I’ve just discovered a great website called VICE News.

As a lawyer who represents a variety of clients in what would be considered “vice activity,” such as nightclubs, strip clubs, and owners of adult bookstores here in Oklahoma City, I come in frequent contact with the Vice division of OCPD.  And so it’s nice to occasionally read about what’s new in the world of vice.  Or as Vice.com puts it, “the definitive guide to enlightening information.”  I like how they put it.

What is a vice anyway?

My general understanding is that a “vice” is a negative quality that a person possesses.  The opposite of a virtue.  And over time, humans have generally ascribed bad habits as being a vice, such as smoking or drinking.

Here’s the wikipedia definition:

“Vice is a practice, behavior, or habit generally considered immoral, sinful, depraved, or degrading in the associated society. In more minor usage, vice can refer to a fault, a negative character trait, a defect, an infirmity, or a bad or unhealthy habit (such as an addiction to smoking). Synonyms for vice include fault, sin, depravity, iniquity, wickedness, and corruption.”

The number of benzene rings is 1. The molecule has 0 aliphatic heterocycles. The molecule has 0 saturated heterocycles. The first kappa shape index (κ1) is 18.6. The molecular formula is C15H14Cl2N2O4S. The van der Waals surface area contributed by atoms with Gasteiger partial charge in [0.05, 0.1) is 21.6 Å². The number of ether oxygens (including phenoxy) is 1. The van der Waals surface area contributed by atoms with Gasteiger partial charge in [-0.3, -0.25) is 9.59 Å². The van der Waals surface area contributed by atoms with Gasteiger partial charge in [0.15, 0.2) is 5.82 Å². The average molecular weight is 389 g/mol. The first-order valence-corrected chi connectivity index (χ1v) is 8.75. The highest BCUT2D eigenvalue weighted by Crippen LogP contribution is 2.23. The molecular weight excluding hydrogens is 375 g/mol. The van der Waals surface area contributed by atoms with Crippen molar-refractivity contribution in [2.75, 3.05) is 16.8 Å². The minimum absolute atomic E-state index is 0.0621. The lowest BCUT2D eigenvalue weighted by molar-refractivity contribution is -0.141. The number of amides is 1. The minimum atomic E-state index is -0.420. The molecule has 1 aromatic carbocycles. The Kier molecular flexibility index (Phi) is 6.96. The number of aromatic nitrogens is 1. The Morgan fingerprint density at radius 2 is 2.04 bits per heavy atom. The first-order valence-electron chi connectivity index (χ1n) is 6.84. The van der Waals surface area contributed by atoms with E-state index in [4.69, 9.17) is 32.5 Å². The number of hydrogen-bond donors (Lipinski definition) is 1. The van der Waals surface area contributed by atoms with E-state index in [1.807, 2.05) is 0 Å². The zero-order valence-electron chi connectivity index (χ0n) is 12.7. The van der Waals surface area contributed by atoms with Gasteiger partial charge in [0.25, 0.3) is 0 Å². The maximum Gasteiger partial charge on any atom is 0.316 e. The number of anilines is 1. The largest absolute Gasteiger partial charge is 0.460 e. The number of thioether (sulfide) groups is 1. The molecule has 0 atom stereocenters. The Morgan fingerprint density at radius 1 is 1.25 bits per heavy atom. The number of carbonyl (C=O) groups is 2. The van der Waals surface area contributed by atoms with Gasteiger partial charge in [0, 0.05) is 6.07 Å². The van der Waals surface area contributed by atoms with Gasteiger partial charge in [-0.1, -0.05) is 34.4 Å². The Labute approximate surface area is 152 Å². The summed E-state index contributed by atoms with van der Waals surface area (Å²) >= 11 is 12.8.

Interesting that in Oklahoma City, like many other cities, have a group of detectives and patrol officers assigned to police vice activities.

So then what is a vice detective?  Someone who investigates child abuse?  Domestic violence?  No, a vice detective is often a cop who works after-hours, policing night clubs, strip clubs, and places where women in the oldest profession tend to frequent.  They also will investigate naughty book stores that sell certain explicit material.

Remember my blog post explaining how Happy Hours are illegal?  That could be considered a vice activity, and although the happy hour laws only apply to drinks other than low-point beer (and thus a primarily ABLE Commission responsibility), it is not uncommon for OCPD Vice to investigate such activities, and refer violations to the ABLE Commission.

I suppose the real question is do we really need a department assigned to policing “vice” activity?  And is the entire concept of vice crimes subjective anyway?

Post your thoughts on the comments section.